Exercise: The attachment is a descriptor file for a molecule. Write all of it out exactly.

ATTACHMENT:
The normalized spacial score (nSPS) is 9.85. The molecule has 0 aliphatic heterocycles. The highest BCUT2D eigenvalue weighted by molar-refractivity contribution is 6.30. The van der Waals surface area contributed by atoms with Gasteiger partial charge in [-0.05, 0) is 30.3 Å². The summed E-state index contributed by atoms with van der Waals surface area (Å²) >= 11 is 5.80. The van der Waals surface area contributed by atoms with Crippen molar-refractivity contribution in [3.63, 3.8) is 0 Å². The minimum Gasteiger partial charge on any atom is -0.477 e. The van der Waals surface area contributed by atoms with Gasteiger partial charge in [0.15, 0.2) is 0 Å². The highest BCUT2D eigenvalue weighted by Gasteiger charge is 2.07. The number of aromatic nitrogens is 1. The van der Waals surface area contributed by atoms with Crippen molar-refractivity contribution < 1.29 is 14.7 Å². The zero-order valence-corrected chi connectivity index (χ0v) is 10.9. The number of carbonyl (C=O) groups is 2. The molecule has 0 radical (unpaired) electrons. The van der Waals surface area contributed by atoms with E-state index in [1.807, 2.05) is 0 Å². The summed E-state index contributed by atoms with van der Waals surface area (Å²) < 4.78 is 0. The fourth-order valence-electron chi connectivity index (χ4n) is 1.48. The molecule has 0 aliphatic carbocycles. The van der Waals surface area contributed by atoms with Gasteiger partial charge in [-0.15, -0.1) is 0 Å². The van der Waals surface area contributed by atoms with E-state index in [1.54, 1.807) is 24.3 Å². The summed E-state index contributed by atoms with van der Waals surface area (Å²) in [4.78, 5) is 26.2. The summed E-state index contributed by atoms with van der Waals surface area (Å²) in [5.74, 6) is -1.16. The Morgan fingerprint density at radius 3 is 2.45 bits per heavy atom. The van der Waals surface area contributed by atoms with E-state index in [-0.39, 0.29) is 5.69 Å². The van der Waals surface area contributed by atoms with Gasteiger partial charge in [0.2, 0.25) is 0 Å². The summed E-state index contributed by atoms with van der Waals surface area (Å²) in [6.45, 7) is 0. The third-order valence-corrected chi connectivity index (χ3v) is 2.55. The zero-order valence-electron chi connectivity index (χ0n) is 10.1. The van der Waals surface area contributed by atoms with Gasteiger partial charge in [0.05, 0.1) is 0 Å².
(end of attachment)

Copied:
The normalized spacial score (nSPS) is 9.85. The molecule has 0 aliphatic heterocycles. The highest BCUT2D eigenvalue weighted by molar-refractivity contribution is 6.30. The van der Waals surface area contributed by atoms with Gasteiger partial charge in [-0.05, 0) is 30.3 Å². The summed E-state index contributed by atoms with van der Waals surface area (Å²) >= 11 is 5.80. The van der Waals surface area contributed by atoms with Crippen molar-refractivity contribution in [3.63, 3.8) is 0 Å². The minimum Gasteiger partial charge on any atom is -0.477 e. The van der Waals surface area contributed by atoms with Gasteiger partial charge in [0.15, 0.2) is 0 Å². The highest BCUT2D eigenvalue weighted by Gasteiger charge is 2.07. The number of aromatic nitrogens is 1. The van der Waals surface area contributed by atoms with Crippen molar-refractivity contribution < 1.29 is 14.7 Å². The zero-order valence-corrected chi connectivity index (χ0v) is 10.9. The number of carbonyl (C=O) groups is 2. The molecule has 0 radical (unpaired) electrons. The van der Waals surface area contributed by atoms with E-state index in [1.807, 2.05) is 0 Å². The summed E-state index contributed by atoms with van der Waals surface area (Å²) < 4.78 is 0. The fourth-order valence-electron chi connectivity index (χ4n) is 1.48. The molecule has 0 aliphatic carbocycles. The van der Waals surface area contributed by atoms with Gasteiger partial charge in [-0.15, -0.1) is 0 Å². The van der Waals surface area contributed by atoms with E-state index in [1.54, 1.807) is 24.3 Å². The summed E-state index contributed by atoms with van der Waals surface area (Å²) in [4.78, 5) is 26.2. The summed E-state index contributed by atoms with van der Waals surface area (Å²) in [5.74, 6) is -1.16. The Morgan fingerprint density at radius 3 is 2.45 bits per heavy atom. The van der Waals surface area contributed by atoms with E-state index in [-0.39, 0.29) is 5.69 Å². The van der Waals surface area contributed by atoms with Gasteiger partial charge in [0.2, 0.25) is 0 Å². The summed E-state index contributed by atoms with van der Waals surface area (Å²) in [6.45, 7) is 0. The third-order valence-corrected chi connectivity index (χ3v) is 2.55. The zero-order valence-electron chi connectivity index (χ0n) is 10.1. The van der Waals surface area contributed by atoms with Gasteiger partial charge in [0.05, 0.1) is 0 Å².